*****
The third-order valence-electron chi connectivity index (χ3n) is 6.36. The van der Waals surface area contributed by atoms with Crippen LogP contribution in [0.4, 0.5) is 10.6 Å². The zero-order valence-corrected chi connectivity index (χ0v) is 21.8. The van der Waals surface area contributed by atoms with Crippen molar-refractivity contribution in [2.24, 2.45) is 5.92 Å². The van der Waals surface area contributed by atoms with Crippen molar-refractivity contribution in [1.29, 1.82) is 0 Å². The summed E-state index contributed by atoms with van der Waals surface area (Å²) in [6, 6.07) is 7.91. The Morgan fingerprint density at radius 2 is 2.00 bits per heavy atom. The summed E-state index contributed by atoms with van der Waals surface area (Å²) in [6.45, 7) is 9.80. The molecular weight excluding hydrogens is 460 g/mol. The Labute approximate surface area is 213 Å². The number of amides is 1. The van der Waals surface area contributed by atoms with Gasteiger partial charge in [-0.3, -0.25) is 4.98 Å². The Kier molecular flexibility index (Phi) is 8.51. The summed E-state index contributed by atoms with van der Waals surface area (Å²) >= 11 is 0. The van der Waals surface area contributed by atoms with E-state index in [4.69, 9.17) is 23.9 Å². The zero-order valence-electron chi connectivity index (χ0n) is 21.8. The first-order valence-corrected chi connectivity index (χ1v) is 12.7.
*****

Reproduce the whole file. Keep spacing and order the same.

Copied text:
The third-order valence-electron chi connectivity index (χ3n) is 6.36. The van der Waals surface area contributed by atoms with Crippen LogP contribution in [0.4, 0.5) is 10.6 Å². The zero-order valence-corrected chi connectivity index (χ0v) is 21.8. The van der Waals surface area contributed by atoms with Crippen molar-refractivity contribution in [2.24, 2.45) is 5.92 Å². The van der Waals surface area contributed by atoms with Crippen molar-refractivity contribution in [1.29, 1.82) is 0 Å². The summed E-state index contributed by atoms with van der Waals surface area (Å²) in [6, 6.07) is 7.91. The Morgan fingerprint density at radius 2 is 2.00 bits per heavy atom. The summed E-state index contributed by atoms with van der Waals surface area (Å²) in [6.45, 7) is 9.80. The molecular weight excluding hydrogens is 460 g/mol. The Labute approximate surface area is 213 Å². The number of amides is 1. The van der Waals surface area contributed by atoms with Gasteiger partial charge in [-0.3, -0.25) is 4.98 Å². The Kier molecular flexibility index (Phi) is 8.51. The summed E-state index contributed by atoms with van der Waals surface area (Å²) >= 11 is 0. The van der Waals surface area contributed by atoms with E-state index in [4.69, 9.17) is 23.9 Å². The zero-order valence-electron chi connectivity index (χ0n) is 21.8. The first-order valence-corrected chi connectivity index (χ1v) is 12.7.